Mark Your Calendar

Through March 11
Canned Food Drive

Napa Recycling & Waste Services is sponsoring a canned food drive in association with the Napa Food Bank. Your donation of canned goods will help less fortunate individuals, seniors and children throughout the year. Simply place your donation in a separate bag next to your recycling cart and your donation will be collected

Tuesday, March 15 and Thursday, March 24, 11 am-noon
Water: Where Does it Come from and Where does it Go?

What happens to water once it goes down the drain? Find out Napa Valley CanDo takes us on a tour of Napa Sanitation District's wastewater treatment plant. It's a state-of-the-art wastewater facility that utilizes many complex processes to produce treated waste water and recycled water that can be released to the Napa River or distributed for irrigation as recycled water. On March 24, visit the Edward Barwick Water Treatment Plant and see this remarkable facility off Jamieson Canyon Road that's responsible for much of the City of Napa's water needs. After the tour, you'll have much more respect for the technology that allows us the privilege of drinking clean water right from the tap. Click here to RSVP.
Tuesday, March 15, 7-8:30 pm
Napa Food Project

Always on the lookout for the most successful community-building projects nationwide, Napa Valley CanDo is collaborating with the Napa Food Bank to pilot the Napa Food Project. The goals of the project are to provide a regular supply of food to our hungry neighbors, to create new neighborhood connections and strengthen our community, and to serve as a model for other communities. Attend this organizational gathering at the Food Bank warehouse and learn how, together, we can revolutionize the way our excellent Food Bank keeps groceries on its shelves all year long. Watch the video for more info and click here if you'd like to participate.
Tuesday, March 22, 9 am-6 pm
13th Annual Water Conservation Showcase

The annual Water Conservation Showcase brings together experts, innovative products and services, and the sustainable development community to address one of the largest concerns of Californians: water. The US Green Building Council (USGBC) partners with Pacific Gas & Electric (PG&E) and East Bay Municipal Utility District (EBMUD) to bring together local and national experts to address water conservation topics including policies, rebates, business case studies, treatment innovations, storm-water management, low impact development, water supply history and future, and water reuse solutions. This free event takes place in San Francisco at the PG&E Pacific Energy Center. Click here for more info.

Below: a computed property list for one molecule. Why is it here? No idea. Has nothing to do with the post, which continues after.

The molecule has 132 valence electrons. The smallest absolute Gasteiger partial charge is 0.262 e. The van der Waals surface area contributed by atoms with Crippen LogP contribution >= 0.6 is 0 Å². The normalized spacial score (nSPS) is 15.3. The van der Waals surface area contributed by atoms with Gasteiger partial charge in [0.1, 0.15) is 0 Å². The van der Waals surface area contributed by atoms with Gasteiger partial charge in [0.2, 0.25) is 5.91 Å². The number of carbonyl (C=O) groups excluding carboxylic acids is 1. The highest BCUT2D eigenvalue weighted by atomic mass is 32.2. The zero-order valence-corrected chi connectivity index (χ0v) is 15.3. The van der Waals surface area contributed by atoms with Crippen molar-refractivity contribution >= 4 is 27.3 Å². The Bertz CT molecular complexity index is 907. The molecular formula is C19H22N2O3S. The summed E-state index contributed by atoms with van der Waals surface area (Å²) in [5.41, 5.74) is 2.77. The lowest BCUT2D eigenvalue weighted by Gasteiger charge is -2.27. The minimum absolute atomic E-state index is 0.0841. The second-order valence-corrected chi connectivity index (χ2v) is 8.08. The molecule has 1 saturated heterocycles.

Saturday, April 2, 4-6 pm
Tasting Event with Amanda Eicher

In conjunction with the di Rosa exhibition Radical Landscapes, artist Amanda Eicher will present a sensory tasting experience to explore how climate change impacts local agricultural practices and the taste of food and wine. Experience the flavors of Napa Valley and participate in a lively discussion about the local environment while browsing the exhibition. Click here to purchase tickets.

Friday, April 8, 1-4 pm (Business)
Saturday, April 9, 9 am-3 pm (Residential)
Hazardous Waste Collection Event

Upper Valley Waste Management Agency is hosting a two-day hazardous waste collection event. Businesses need to schedule an appointment and will be charged a small fee but there is no cost to residential customers of Upper Valley Disposal Service on Clover Flat Landfill. For more information, call 707-259-8330.

April 9 and 10, 10 am-4 pm
California Native Plant Society Plant Sale

Get your water-wise, drought tolerant, habitat-friendly native plants at this annual plant sale. Over 1,000 hard-to-find native plants for sale and over 200 Napa County identified wildflowers on display. Click here for more info.
April and May

Free Home Composting Workshops
Learn how to turn yardwaste and kitchen scraps into wonderfully rich compost to use as a soil amendment or mulch in your garden. Discover the basics of backyard composting, worm composting and grasscycling. Become familiar with tools, techniques and types of bins. Sign up for a free workshop and take home a special gift to get you started right away. Click here for more info and to register. 

Did You Know...

We produce more than 400 million tons of hazardous waste each year. (source)

Public agencies and private water developers have built nearly 1,400 reservoirs in California to capture seasonal runoff, protect against floods and allocate water supplies throughout the year. These reservoirs hold about 42 million acre-feet of water when full. (source)

Did you know that a whopping 43% of solar energy is used just for heating water. (source)

On Sunday March 20, 2016, the day and night will be of almost equal duration at most time zones in the world. (source)
Copyright © 2015 Sustainable Napa County, All rights reserved.

Our mailing address is:
1556 First Street, Suite 102, Napa, CA 94559 
(707) 927-3858